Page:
Jeanne d'Arc (1412?-1431)
La Pucelle

Born in the duchy of Bar, then also under the duc de Lorraine, to a peasent-farmer with a minor official position in the village of Domrémy, Jeanne flashed brightly, but briefly, on the scene of the Hundred Years' War as La Pucelle (The Maid) with undeniable impact on events. She remains the most well-known figure of the Hundred Years' War, the subject of countless essays, books, plays, and art-works.

Her father was Jacques Darc* and her mother was known as Isabelle Romée de Vouthon. Though her brief story is supported by contemporary writings and trial records, it remains highly controversial. To some extent, the controversy surrounding Jeanne is due to the multi-dimensional impact her story has had on subsequent perceptions, which portray her variously as: national heroine, religious saint, martyr of simple reasoning versus institutional dogma, a witch, a charlatan or imposter, and more. As a result, no summary can adequately address her historic role. A bibliography to this page contains some suggested readings on her.

* Evidently an apostrophe was never used in the name during Jeanne's lifetime.

Jeanne d'Arc's military role in the war is not such a mystery to military veterans who also reflect upon military history. One special factor to understanding Jeanne's military contribution is to appreciate the extensive hold that religious belief had on Western society in the 15th century. Her acceptance among her warrior 'companions' as a symbol of divine support provided a 'morale' factor that even Napoleon placed as the foremost element in combat. It would not be too far from the mark to say that Jeanne d'Arc was one of the worlds most famous and effective standard bearers. Besides inspiration, sufficient examples in the contemporary accounts illustrate that Jeanne brought to tactical situations a directness and vigor that countered the conservative caution of the veterans around her. Her daring was not always wise, but managed to force situations that compelled her 'companions' to bravely perform, if only to extricate her. Much of her success lay in the unexpected, sudden action that suprised her enemies.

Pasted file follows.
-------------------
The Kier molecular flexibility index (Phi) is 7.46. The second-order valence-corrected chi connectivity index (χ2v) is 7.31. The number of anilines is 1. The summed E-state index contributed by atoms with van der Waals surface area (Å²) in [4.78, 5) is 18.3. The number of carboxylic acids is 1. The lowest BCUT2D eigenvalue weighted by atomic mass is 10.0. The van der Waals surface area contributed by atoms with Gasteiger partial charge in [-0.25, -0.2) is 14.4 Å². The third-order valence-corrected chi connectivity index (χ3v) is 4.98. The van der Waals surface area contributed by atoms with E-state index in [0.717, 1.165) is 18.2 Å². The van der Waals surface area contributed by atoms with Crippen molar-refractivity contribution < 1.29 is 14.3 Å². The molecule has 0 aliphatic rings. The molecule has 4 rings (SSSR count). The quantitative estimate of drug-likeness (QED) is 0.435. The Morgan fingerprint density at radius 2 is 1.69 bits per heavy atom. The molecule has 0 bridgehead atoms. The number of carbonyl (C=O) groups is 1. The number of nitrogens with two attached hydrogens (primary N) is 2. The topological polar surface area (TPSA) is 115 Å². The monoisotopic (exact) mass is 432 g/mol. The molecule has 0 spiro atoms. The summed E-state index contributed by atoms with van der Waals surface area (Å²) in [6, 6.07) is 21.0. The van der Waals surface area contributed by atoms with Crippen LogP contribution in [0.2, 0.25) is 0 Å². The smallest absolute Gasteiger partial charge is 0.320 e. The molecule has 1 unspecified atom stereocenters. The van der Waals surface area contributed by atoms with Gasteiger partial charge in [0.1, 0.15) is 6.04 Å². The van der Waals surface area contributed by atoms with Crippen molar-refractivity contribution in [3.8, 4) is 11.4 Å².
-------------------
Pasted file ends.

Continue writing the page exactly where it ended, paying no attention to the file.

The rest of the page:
Important to Jeanne d'Arc's early military success was the caliber of support that surrounded her. She was not a military commander in the sense that she directed operations. She had 'titular' command, a common practice in early warfare. It was usual for a teenage prince to have such command, where more senior military leaders held the reins of control of operations. But it was 'her' army, and her commanders did have to consider (though not always exactly comply with) her wishes. One could say that Jeanne d'Arc was 'well served' by her military leaders (her 'companions') in the Loire Valley campaign of 1429. The commanders received her with initial skepticism, then recognized her vital contribution as well as appreciating her singular example. The constable de Richemont reportedly greeted Jeanne with these realistic warrior-wise words: "Jehanne, ... If you come from God, I do not fear you ... if you come from the Devil, I fear you even less." He went on to serve at her side in the victory at Patay (18 June 1429). Such support was not there in the disasters of 1430. What followed in her fate is beyond military analysis, but the ultimate progress of the war was left to those original 'companions'.


Jeanne d'Arc arrived at Vaucouleurs (May).
Siege of Orléans begun by the English (12 October).
Jeanne d'Arc's second visit to Vaucouleurs (Jan-Feb).
Jeanne d'Arc arrived at Chinon (23 February).
Probably first met with Charles VII on the 25th.
Jeanne d'Arc is questioned by the clergy at Poitiers (spring).
Jeanne d'Arc entered Orléans (29 April).
Saint-Loup bastide taken (4 May).
Journée des Tourelles (7 May).
Siege of Orléans raised (8 May).
Capture of Jargeau (12 June).
Meung-sur-Loire attacked (15 June).
Capture of Beaugency (17 June).
Forces of Jeanne d'Arc and Richemont defeat English at Patay (18 June).
Royal army departed Gien (24 June) with Charles VII on march to Reims.
Charles VII admitted into city of Troyes (10 July).
Coronation of Charles VII at Reims (17 July).
Skirmish at Montépilloy (15 August).
Jeanne d'Arc wounded during failed attack on Paris (8 September).
Army of the Loire disbanded by royal order (21 September).
Expedition to La Charité fails (November-December).
Jeanne's family enobled, with surname "du Lys" (December).
Jeanne engaged in a battle at Lagny (29 March).
Jeanne d'Arc captured by Burgundians at Compiègne (23 May).
Trial of Jeanne d'Arc opened at Rouen (9 January).
Jeanne d'Arc burnt at the stake in Rouen Market Place (30 May).
Rehabilitation process begun. Intermitently conducted until 7 July 1456.
Jeanne d'Arc canonised by Pope Benedict XV (16 May).

More details on the military exploits of Jeanne d'Arc
are at the following websites:

Siege of Orléans (1428-29) and Loire Valley Campaign (1429)

Les chevauchées de Jeanne d'Arc (1429-30)

For further study on this subject, the Joan of Arc site is highly recommended.
The site provides an even-handed treatment of the historical Jeanne d'Arc, and admirably serves its stated objective "to provide a counterbalance to the many myths, distortions, and stereotypes found in so many books, films, and college courses (especially recent ones)."
The site contains a detailed timeline and quality web links. It has a most valuable section on "Myths and Distortions about Joan of Arc."

There are many books on Jeanne d'Arc, some of which are listed in the Hundred Years' War Bibliography that supports this website. For anyone who is new to the subject, a recommended work is Frances Gies' The Legend and the Rality, NY, 1981.

Return to Hundred Years' War Web Page.

This page was last updated 31 December 1999. Comments can be sent to the Société de l'Oriflamme. Hundred Years War, la guerre de cent ans